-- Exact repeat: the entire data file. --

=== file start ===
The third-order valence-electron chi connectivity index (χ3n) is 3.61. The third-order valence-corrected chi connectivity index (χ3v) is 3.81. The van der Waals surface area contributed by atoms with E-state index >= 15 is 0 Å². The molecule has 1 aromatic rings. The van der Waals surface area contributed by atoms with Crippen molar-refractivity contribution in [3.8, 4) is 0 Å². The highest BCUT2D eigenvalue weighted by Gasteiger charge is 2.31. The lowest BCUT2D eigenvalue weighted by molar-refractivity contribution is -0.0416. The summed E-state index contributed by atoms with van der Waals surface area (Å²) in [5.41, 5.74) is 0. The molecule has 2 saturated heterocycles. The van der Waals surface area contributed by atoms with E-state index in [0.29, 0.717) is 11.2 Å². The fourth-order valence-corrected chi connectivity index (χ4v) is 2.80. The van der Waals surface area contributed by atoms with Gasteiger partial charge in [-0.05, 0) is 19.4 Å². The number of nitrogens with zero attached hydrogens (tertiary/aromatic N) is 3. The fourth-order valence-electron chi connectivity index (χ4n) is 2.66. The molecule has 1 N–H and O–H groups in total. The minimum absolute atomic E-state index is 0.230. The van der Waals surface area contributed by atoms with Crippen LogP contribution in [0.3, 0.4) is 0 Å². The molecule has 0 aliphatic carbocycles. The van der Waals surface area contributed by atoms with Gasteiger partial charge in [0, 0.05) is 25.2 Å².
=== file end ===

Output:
The third-order valence-electron chi connectivity index (χ3n) is 3.61. The third-order valence-corrected chi connectivity index (χ3v) is 3.81. The van der Waals surface area contributed by atoms with E-state index >= 15 is 0 Å². The molecule has 1 aromatic rings. The van der Waals surface area contributed by atoms with Crippen molar-refractivity contribution in [3.8, 4) is 0 Å². The highest BCUT2D eigenvalue weighted by Gasteiger charge is 2.31. The lowest BCUT2D eigenvalue weighted by molar-refractivity contribution is -0.0416. The summed E-state index contributed by atoms with van der Waals surface area (Å²) in [5.41, 5.74) is 0. The molecule has 2 saturated heterocycles. The van der Waals surface area contributed by atoms with E-state index in [0.29, 0.717) is 11.2 Å². The fourth-order valence-corrected chi connectivity index (χ4v) is 2.80. The van der Waals surface area contributed by atoms with Gasteiger partial charge in [-0.05, 0) is 19.4 Å². The number of nitrogens with zero attached hydrogens (tertiary/aromatic N) is 3. The fourth-order valence-electron chi connectivity index (χ4n) is 2.66. The molecule has 1 N–H and O–H groups in total. The minimum absolute atomic E-state index is 0.230. The van der Waals surface area contributed by atoms with Crippen LogP contribution in [0.3, 0.4) is 0 Å². The molecule has 0 aliphatic carbocycles. The van der Waals surface area contributed by atoms with Gasteiger partial charge in [0, 0.05) is 25.2 Å².